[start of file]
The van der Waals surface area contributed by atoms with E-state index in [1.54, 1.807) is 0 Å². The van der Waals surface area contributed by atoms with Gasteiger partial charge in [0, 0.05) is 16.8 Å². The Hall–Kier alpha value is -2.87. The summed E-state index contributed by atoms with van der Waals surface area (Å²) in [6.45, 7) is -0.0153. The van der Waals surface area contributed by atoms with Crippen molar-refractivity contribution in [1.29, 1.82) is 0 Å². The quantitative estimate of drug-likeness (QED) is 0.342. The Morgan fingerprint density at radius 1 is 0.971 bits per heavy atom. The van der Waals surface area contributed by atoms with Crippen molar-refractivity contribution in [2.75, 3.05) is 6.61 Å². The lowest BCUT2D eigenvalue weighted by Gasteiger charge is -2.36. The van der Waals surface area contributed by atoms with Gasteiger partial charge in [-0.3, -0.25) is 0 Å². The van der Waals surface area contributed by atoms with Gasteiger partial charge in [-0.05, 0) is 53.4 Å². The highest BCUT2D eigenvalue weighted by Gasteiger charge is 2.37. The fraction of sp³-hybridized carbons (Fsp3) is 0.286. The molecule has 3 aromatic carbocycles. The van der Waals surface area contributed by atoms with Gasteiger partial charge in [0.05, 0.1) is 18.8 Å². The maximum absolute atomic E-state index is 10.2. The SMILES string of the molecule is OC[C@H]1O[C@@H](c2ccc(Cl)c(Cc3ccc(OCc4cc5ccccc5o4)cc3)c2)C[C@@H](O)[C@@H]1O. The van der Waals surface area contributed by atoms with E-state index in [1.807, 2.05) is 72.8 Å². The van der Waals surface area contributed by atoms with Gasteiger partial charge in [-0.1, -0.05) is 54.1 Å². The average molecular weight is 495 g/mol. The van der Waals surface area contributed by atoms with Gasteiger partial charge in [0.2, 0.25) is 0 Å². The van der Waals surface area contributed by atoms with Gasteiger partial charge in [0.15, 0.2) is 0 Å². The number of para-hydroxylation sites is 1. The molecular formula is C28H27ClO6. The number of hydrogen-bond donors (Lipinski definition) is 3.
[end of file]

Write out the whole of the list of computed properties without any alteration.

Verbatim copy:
The van der Waals surface area contributed by atoms with E-state index in [1.54, 1.807) is 0 Å². The van der Waals surface area contributed by atoms with Gasteiger partial charge in [0, 0.05) is 16.8 Å². The Hall–Kier alpha value is -2.87. The summed E-state index contributed by atoms with van der Waals surface area (Å²) in [6.45, 7) is -0.0153. The van der Waals surface area contributed by atoms with Crippen molar-refractivity contribution in [1.29, 1.82) is 0 Å². The quantitative estimate of drug-likeness (QED) is 0.342. The Morgan fingerprint density at radius 1 is 0.971 bits per heavy atom. The van der Waals surface area contributed by atoms with Crippen molar-refractivity contribution in [2.75, 3.05) is 6.61 Å². The lowest BCUT2D eigenvalue weighted by Gasteiger charge is -2.36. The van der Waals surface area contributed by atoms with Gasteiger partial charge in [-0.3, -0.25) is 0 Å². The van der Waals surface area contributed by atoms with Gasteiger partial charge in [-0.05, 0) is 53.4 Å². The highest BCUT2D eigenvalue weighted by Gasteiger charge is 2.37. The fraction of sp³-hybridized carbons (Fsp3) is 0.286. The molecule has 3 aromatic carbocycles. The van der Waals surface area contributed by atoms with Gasteiger partial charge in [0.05, 0.1) is 18.8 Å². The maximum absolute atomic E-state index is 10.2. The SMILES string of the molecule is OC[C@H]1O[C@@H](c2ccc(Cl)c(Cc3ccc(OCc4cc5ccccc5o4)cc3)c2)C[C@@H](O)[C@@H]1O. The van der Waals surface area contributed by atoms with E-state index in [1.807, 2.05) is 72.8 Å². The van der Waals surface area contributed by atoms with Gasteiger partial charge in [-0.1, -0.05) is 54.1 Å². The average molecular weight is 495 g/mol. The van der Waals surface area contributed by atoms with Gasteiger partial charge in [0.2, 0.25) is 0 Å². The van der Waals surface area contributed by atoms with Gasteiger partial charge in [0.15, 0.2) is 0 Å². The number of para-hydroxylation sites is 1. The molecular formula is C28H27ClO6. The number of hydrogen-bond donors (Lipinski definition) is 3.